Jason's Blog

For the record, I don’t want a car like this

by on Dec.01, 2003, under General

I have to say, as a general rule, NO to having my entire car be “intelligent”. Here’s why: BMW glitch locks Thai minister in car. I mean, come on people, there’s a certain point where having your entire car wried, finding a pot of coffee, etc. for you makes it more difficult to use.

My personal view on electronics in cars:

  • Keep it to simple basic requirements, such as locks, doors, etc. NO overly complex systems which control everything.
  • Complex electronics, i.e. a radio or GPS system should be an accessory, NOT an integral part of the car
  • There should be a manual override to ALL such pieces. i.e. your keys should still be able to unlock the door (even if it requires a security code in addition). Meaning, electronic locks and stuff are good, but make sure that if the batteries all die, you still have a method to get in. Also, make sure it’s not easy to break into by cutting the power cables (i.e. a mechanical secure entry system).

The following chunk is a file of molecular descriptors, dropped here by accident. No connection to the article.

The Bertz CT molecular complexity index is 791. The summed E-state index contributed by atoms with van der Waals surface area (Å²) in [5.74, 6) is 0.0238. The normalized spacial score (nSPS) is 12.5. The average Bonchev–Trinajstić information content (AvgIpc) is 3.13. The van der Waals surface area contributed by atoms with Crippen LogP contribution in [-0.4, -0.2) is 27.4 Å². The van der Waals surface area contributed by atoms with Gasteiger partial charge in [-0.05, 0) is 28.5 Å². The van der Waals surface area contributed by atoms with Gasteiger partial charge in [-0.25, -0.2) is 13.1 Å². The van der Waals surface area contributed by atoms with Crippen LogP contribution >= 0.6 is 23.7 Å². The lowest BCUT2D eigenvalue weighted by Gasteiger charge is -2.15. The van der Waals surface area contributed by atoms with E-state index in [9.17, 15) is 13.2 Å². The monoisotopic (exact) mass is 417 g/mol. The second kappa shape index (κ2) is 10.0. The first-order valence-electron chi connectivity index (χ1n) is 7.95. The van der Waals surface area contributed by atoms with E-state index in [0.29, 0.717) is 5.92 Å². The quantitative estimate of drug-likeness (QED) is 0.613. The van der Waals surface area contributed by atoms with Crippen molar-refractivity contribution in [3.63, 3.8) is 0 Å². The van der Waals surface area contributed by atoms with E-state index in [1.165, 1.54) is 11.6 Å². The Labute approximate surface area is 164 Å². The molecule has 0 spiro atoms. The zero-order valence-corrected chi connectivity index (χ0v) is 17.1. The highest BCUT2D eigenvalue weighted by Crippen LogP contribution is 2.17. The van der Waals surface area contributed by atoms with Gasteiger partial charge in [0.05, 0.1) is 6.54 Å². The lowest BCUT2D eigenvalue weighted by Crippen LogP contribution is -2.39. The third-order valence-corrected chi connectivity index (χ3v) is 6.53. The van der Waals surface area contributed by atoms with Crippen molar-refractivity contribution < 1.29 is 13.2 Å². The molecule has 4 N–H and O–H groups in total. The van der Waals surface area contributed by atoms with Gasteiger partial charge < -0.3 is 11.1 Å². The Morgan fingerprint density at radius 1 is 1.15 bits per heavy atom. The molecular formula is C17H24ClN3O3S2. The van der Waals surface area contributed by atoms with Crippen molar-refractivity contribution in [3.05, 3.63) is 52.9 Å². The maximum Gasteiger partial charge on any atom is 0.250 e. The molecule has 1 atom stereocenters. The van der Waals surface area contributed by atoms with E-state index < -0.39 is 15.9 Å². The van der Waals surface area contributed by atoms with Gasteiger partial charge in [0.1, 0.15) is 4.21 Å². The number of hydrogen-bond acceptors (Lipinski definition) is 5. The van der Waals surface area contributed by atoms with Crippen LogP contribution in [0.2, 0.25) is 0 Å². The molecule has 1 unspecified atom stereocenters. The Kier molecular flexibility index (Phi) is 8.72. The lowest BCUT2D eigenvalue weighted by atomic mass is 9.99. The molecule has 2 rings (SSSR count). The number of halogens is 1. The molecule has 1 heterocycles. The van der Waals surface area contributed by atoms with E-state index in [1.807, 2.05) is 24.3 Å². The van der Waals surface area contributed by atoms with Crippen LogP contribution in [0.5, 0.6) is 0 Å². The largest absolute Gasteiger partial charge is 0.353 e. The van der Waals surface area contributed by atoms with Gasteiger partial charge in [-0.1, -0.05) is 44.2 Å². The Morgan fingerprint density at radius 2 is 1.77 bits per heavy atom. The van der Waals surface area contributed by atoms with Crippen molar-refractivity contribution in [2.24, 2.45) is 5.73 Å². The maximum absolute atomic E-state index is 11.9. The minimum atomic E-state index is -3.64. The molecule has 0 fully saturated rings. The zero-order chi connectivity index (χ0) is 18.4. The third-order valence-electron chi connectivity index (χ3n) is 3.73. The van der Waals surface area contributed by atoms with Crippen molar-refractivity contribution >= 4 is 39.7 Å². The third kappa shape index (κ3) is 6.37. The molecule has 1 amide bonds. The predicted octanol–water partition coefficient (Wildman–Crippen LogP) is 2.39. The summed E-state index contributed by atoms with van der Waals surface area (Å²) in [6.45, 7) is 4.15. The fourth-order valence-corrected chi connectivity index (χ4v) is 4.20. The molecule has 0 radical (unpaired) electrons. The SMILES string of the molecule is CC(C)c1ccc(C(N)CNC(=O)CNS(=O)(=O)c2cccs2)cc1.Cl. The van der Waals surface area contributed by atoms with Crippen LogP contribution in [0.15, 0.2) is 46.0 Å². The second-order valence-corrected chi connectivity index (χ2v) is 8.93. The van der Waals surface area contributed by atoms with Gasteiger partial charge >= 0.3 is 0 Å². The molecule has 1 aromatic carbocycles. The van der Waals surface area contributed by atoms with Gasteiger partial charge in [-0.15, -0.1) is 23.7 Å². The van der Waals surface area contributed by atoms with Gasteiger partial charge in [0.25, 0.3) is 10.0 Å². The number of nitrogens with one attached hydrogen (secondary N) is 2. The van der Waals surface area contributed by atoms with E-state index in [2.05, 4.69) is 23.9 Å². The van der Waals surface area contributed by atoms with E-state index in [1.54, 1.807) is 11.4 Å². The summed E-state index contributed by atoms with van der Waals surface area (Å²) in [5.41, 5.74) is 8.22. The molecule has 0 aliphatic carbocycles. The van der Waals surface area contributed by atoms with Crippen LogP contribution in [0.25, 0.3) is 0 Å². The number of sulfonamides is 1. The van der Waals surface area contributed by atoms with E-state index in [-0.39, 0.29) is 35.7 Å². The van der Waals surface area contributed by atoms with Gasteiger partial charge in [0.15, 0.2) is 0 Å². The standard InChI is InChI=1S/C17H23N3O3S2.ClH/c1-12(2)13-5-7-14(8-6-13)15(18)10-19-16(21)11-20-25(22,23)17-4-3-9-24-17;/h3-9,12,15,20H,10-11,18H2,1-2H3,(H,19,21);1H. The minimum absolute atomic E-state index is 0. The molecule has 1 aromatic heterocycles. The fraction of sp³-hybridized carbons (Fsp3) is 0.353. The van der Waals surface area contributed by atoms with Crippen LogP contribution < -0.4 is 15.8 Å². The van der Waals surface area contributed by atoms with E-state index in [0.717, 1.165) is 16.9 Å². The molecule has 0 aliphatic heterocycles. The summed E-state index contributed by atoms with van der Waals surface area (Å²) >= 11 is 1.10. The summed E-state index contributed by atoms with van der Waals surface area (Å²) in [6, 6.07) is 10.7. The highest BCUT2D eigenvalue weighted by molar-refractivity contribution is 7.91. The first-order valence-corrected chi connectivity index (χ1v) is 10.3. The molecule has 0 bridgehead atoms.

• If there are electronic components, make em cheap and easy to replace. Use standardized components. Simple system makes it one hell of a lot easier to work on things yourself. Consider any car today, and how much it costs to do work on said car. Particularly if it’s the “computer” or any other electrical component. COME ON PEOPLE. Why pay $500 or whatever for an onboard computer when the components themselves are what, $5? And there’s alternative operating systems to run on those components for free?

Ok, I’d better stop. But, these are just a few things I think should be standard. I had an ’84 F150 Ford pickup truck, all manual. Let’s just say there are times that I miss that old truck.


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